Blood cancers (or hematologic cancers) are diseases that originate in blood-forming tissue such as the bone marrow or cells within in the immune system. There are three main types of blood cancers:
- Leukemia: cancer that originates in the body’s blood-forming tissues, such as the bone marrow. The disease causes large numbers of myeloid blood cells to be produced and released into the blood stream.
- Lymphoma: cancer that originates in the body’s immune system, also known as the lymphatic system. The disease causes white blood cells (or lymphocytes) to grow out of control.
- Myeloma (also known as multiple myeloma):cancer that originates in the body’s plasma cells, white blood cells that are created in the bone marrow. The disease causes abnormal plasma cells that accumulate and overtake the bone marrow.
[Click here to learn more about the most commonly diagnosed blood cancers in adults.]
Signs and symptoms of blood cancer
The signs and symptoms of blood cancers can be tough to spot, as they are also typically associated with other illnesses. Most symptoms are not visibly noticeable, and many patients will have no symptoms at all.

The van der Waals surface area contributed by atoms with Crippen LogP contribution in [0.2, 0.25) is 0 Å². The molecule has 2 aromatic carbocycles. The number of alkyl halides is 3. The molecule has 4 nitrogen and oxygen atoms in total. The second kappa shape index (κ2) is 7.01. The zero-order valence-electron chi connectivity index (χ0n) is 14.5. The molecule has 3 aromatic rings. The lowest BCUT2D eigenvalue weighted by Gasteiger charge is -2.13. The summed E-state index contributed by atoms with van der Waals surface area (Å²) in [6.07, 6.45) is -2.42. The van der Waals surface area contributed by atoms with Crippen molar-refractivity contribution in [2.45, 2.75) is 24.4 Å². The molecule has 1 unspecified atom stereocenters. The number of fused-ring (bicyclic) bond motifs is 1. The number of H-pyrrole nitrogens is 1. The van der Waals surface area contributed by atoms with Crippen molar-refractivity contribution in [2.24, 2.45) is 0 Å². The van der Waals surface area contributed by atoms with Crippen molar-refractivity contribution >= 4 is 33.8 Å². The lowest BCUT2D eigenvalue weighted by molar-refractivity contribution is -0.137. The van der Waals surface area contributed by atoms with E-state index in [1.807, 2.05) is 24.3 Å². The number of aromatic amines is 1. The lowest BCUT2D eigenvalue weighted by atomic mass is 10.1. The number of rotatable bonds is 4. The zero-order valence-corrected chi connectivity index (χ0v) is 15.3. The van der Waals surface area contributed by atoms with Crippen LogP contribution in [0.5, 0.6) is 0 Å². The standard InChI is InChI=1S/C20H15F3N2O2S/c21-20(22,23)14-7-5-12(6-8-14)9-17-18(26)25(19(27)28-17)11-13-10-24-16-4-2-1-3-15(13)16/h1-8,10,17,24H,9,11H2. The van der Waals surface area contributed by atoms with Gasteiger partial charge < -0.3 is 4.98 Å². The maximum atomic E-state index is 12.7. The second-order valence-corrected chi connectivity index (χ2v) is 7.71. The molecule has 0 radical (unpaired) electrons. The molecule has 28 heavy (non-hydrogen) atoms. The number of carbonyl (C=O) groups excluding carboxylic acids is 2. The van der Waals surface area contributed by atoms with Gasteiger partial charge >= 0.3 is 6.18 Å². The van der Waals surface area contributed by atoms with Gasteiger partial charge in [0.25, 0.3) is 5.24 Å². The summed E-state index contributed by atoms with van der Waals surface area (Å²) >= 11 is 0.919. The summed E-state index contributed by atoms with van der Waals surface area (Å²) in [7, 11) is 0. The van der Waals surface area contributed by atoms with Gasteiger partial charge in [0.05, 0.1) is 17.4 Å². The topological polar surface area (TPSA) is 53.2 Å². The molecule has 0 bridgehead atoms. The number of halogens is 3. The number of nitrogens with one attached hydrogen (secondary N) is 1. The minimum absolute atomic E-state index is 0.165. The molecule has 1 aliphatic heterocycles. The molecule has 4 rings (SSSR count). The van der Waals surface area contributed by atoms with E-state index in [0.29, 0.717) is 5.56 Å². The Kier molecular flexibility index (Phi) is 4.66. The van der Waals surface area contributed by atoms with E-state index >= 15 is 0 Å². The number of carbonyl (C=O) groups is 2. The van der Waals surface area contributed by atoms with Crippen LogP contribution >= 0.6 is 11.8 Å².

Below are a list of symptoms commonly associated with blood cancers. However, the list does not include all possible symptoms, and anything that is concerning and persistent (lasting more than a week) should be discussed with a trained medical professional.
Common symptoms of blood cancers include:
- Loss of appetite (which generally contributes to unintended weight loss)
- Frequent infections
- Unexplained fevers
- Shortness of breath
- Night sweats
Each form of blood cancer can also have unique symptoms due to where the cancer originates and the cells it effects.
- Leukemia symptoms include easily bruising or bleeding.
- Lymphoma symptoms include swelling of the lymph nodes in the neck, armpits or groin. Some patients may experience extreme itchiness.
- Myeloma symptoms include bone pain or bone weakness. Patients may suffer bone fractures from only minor stress or injury.
Remember: It is impossible to diagnose cancer based on symptoms alone. An evaluation by a licensed medical professional will determine if you should undergo blood work, a physical examination, x-rays, and ultimately, a biopsy.
About the Medical Reviewer
Dr. Fisher received his MD from the University of Massachusetts Medical School in 1989 and residency training in internal medicine at the Duke University Medical Center, where he also served clinical fellowships in infectious diseases, hematology-oncology, and bone marrow transplantation. In 1995, he joined DFCI, where his clinical practice specializes in the treatment of patients with non-Hodgkin's lymphoma, and Hodgkin's disease.